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[Editorial] Overwhelming victory

Ruling party secures dominant majority in virus-dominated parliamentary election

The liberal ruling Democratic Party of Korea won an overwhelming victory in Wednesday’s parliamentary election, which was seen as a midterm judgment on President Moon Jae-in’s five-year tenure that kicked off in May 2017.

It took 163 of the 253 constituencies across the country, while its satellite party formed to field proportional representation candidates garnered 17 seats.

This gives the ruling party a dominant majority in the 300-member National Assembly, allowing it to enact any legislation. With the help of other splinter liberal and progressive parties, the ruling party could even push through a constitutional revision, which requires approval from two-thirds of sitting lawmakers.

The novel coronavirus outbreak apparently shifted voters’ attention to how the Moon government has handled the health crisis from what it has done over the past three years.

Moon’s approval rating rose to a 17-month high of 54.4 percent last week on the back of the relatively successful containment of the virus, according to a poll released Monday. Until a few months ago, his support rate hovered around 40 percent amid a prolonged economic slump and corruption scandals involving his associates.

The fallout from the virus outbreak and competing rescue proposals by rival political parties engulfed all other issues during the election campaign.

Amid this atmosphere, more voters chose to cast ballots to back the government’s quarantine efforts and measures to cushion the economic impact of COVID-19.

The conservative main opposition United Future Party failed to neutralize the ruling party’s campaign strategy of riding on the public’s positive assessment of the way the government has handled the virus outbreak.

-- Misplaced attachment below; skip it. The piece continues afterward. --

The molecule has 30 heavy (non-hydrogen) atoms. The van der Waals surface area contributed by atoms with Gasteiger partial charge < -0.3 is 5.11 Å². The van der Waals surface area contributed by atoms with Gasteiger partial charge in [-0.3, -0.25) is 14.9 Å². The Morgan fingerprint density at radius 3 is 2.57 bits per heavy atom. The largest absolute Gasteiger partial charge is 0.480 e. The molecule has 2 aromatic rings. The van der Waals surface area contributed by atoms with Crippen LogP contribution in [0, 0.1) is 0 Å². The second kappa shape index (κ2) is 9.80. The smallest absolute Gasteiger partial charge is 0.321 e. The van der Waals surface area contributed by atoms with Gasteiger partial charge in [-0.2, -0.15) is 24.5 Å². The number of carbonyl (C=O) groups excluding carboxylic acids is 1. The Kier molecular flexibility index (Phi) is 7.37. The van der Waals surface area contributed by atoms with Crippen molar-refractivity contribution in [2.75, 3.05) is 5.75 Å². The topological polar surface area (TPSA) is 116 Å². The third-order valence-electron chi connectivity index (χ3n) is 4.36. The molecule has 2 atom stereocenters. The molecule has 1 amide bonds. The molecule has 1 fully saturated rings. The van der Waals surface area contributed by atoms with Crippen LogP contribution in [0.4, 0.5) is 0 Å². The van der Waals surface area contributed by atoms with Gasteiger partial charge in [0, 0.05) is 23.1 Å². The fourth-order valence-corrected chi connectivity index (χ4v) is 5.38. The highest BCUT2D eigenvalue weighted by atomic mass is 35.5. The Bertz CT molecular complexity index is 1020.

It proved ineffective in taking issue with what it calls the government’s misplaced policies that have dampened economic vitality, failed to denuclearize North Korea and weakened the South Korea-US alliance. Furthermore, it fell far short of convincing the electorate that it could put forward effective and substantial alternatives, leading most undecided voters to choose to give a stronger hand to the Moon government rather than keeping it in check.

The United Future Party took 84 constituencies and its sister party created to field proportional representation candidates secured 19 seats. With slightly over 100 seats, the main opposition party will be in no position to block legislative moves by the ruling party in the next parliament, which begins a four-year term May 30.

The ruling party’s lopsided victory is likely to lead the Moon administration to cling even more tightly to its misplaced policies, including an income-led growth drive and the plan to phase out nuclear power.

But it would not be good for the nation to stay on this same course down the road.

The income-led growth policy, backed by a string of pro-labor measures, has forced companies to reduce investment and employment and resulted in widening income inequality. The nuclear phaseout plan has pushed a large profitable manufacturer of power generation equipment into a serious financial predicament.

It was noteworthy that the ruling party shied away from trumpeting the performance of the Moon government in the economic arena throughout the campaign. Still, it never pledged to try to redress the administration’s ill-conceived policies.

Now, Moon and ruling party lawmakers need to rethink what should be done to ensure that the nation can overcome the economic challenges it is sure to face from the global spread of the coronavirus.

The International Monetary Fund predicted Tuesday that South Korea’s economy would shrink 1.2 percent this year, as the pandemic disrupts global businesses and lockdown measures ravage consumer demand. It would mark the first annual contraction of the country’s economy since 1998, when it was hit by the Asian financial crisis.

Government data released earlier this week showed that the economic difficulties faced by the nation were rapidly getting worse.

In the first 10 days of April, outbound shipments from Asia’s fourth-largest economy dropped 18.6 percent from a year earlier to $12.2 billion.

The amount in state allowances paid to those unemployed or seeking jobs soared to a record high of nearly 900 billion won ($733 million) in March, an increase of 40.4 percent from the same month last year.

The Moon government needs to readjust its misplaced policies and accelerate the regulatory and labor reforms needed to enable local companies to weather the virus-caused hardships and restore global competitiveness.

Whether it succeeds in coping with economic challenges down the road will be a key factor in deciding the fate of the ruling party’s contender in the next presidential election, less than two years from now.
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